Aircraft Restoration

The many volunteers of the Illinois Aviation Museum have put hundreds, if not thousands, of hours into five major restoration projects over the past years.


The first project was a T-2 Naval training jet loaned to our museum from the National Museum of Naval Aviation in Pensacola, FL for restoration and static display. It was picked up in Pensacola in 2003 and rolled out after repainting and reassembly on October 2, 2004. A video from the first day at Pensacola thru the end of the rollout ceremony can be found here.

  • North American T-2 Buckeye
  • T2 undergoing restoration


The museum’s second restoration project was an Air Force T-33 trainer jet loaned to our museum from the National Museum of Naval Aviation for restoration and static display. It was brought to Bolingbrook from Sugar Grove, IL for a much larger restoration project on Dec. 4, 2004. The T-33 was completed and rolled out in 2007. A video of the rollout ceremony can be found here.

  • Illinois Aviation Museum military jets on display free admission
  • T33 ready for restoration to begin

T33 – “Stubby”

“Stubby” started life as a T33 which served in the US Air Force, went to Rantoul Air Force Base where it had the wings and tail removed, and was used as a training platform for ejection seat mechanics. Along the way, it went to an Army/Navy store and eventually wound up on a farm in East Peoria, IL, where it sat in mud for years. Finally, it was donated to the museum in April of 2009. Restored and painted in Thunderbird colors, this aircraft is a crowd favorite as it represents the museum at parades and other events.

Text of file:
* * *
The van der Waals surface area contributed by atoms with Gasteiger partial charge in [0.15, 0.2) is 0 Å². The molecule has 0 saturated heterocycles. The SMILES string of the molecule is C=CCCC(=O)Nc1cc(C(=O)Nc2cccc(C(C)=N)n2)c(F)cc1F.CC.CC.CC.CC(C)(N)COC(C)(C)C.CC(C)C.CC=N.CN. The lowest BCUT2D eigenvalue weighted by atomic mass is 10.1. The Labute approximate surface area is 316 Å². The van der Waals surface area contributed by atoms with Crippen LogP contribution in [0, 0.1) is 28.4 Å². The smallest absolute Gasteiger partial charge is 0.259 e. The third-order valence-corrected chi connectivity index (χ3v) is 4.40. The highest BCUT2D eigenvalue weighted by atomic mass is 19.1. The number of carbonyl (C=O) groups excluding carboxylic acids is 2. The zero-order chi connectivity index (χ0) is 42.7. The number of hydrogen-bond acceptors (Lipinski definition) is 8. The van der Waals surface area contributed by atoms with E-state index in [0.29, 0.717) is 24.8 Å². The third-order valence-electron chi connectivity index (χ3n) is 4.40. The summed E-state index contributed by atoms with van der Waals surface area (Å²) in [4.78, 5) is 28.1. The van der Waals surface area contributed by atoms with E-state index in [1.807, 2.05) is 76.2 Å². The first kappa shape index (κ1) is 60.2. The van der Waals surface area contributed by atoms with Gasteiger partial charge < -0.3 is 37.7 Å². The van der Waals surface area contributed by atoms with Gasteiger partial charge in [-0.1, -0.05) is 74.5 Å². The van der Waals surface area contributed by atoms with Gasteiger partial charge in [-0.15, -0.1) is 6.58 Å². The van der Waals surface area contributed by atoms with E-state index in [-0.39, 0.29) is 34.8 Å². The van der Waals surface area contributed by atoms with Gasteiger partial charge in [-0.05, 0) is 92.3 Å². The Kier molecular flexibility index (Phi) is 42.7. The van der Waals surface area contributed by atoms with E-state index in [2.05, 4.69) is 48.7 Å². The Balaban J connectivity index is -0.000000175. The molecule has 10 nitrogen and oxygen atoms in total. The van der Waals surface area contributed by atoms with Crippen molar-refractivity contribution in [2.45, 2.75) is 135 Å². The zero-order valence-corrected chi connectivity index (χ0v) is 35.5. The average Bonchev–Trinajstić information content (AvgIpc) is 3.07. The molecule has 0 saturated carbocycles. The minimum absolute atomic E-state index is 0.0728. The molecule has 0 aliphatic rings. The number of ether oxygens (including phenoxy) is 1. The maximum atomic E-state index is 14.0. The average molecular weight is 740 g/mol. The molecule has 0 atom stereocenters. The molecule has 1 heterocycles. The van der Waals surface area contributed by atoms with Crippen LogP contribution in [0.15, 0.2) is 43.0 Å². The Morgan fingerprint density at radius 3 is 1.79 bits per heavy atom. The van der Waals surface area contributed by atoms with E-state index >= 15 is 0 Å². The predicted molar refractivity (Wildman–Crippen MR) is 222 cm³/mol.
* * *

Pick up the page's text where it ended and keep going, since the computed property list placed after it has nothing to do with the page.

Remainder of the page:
• IAM Parade
  • Towing an aircraft is easier than youd think


Our next major restoration project was a US Navy A4 attack jet. In 2011, it was donated to our museum by the Warbird Heritage Foundation in Waukegan, IL, in poor condition. Over the next four years, it was heavily restored and rolled out on October 17, 2015, during Bolingbrook’s 50th anniversary. A video of the rollout ceremony can be found here.

  • A4 Skyhawk Illinois Aviation Museum
  • A4 Skyhawk reunited with its wings
  • Douglas A-4 Skyhawk ready for restoration

Fokker DR 1

Illinois Aviation Museum obtained our latest artifact from the Tennessee Museum of Aviation in Sevierville, Tennessee. The construction of the Fokker DR1 began as a static-display aircraft but could not be finished by the first builder. Reconstruction work commenced on the DR1 during the fall of 2021. The restoration included a complete cockpit make-over with replica instruments, belts, and harnesses. The originally constructed wings could not be used, so new wings were built, including new lightweight aluminum ailerons. Our volunteer restoration team completed this replica in July 2022. The Fokker DR-1 will provide a step back in time when the skies turned deadly during World War I.

  • Fokker fun
  • Our new Fokker ready to transport to the museum